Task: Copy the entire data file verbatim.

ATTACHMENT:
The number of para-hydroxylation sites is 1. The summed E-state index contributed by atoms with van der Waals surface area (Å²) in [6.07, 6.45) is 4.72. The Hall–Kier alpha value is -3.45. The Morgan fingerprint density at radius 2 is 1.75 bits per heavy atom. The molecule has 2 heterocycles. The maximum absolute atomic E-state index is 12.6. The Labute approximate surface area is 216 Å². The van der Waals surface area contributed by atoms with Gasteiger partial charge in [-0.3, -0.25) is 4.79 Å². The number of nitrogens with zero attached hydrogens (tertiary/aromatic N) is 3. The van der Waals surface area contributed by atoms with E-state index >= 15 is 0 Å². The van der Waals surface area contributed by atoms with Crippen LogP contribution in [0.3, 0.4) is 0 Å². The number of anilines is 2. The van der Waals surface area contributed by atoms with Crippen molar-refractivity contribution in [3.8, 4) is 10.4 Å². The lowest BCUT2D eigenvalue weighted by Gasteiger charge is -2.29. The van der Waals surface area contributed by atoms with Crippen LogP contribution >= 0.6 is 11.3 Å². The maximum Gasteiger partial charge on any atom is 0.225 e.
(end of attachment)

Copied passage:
The number of para-hydroxylation sites is 1. The summed E-state index contributed by atoms with van der Waals surface area (Å²) in [6.07, 6.45) is 4.72. The Hall–Kier alpha value is -3.45. The Morgan fingerprint density at radius 2 is 1.75 bits per heavy atom. The molecule has 2 heterocycles. The maximum absolute atomic E-state index is 12.6. The Labute approximate surface area is 216 Å². The van der Waals surface area contributed by atoms with Gasteiger partial charge in [-0.3, -0.25) is 4.79 Å². The number of nitrogens with zero attached hydrogens (tertiary/aromatic N) is 3. The van der Waals surface area contributed by atoms with E-state index >= 15 is 0 Å². The van der Waals surface area contributed by atoms with Crippen LogP contribution in [0.3, 0.4) is 0 Å². The number of anilines is 2. The van der Waals surface area contributed by atoms with Crippen molar-refractivity contribution in [3.8, 4) is 10.4 Å². The lowest BCUT2D eigenvalue weighted by Gasteiger charge is -2.29. The van der Waals surface area contributed by atoms with Crippen LogP contribution >= 0.6 is 11.3 Å². The maximum Gasteiger partial charge on any atom is 0.225 e.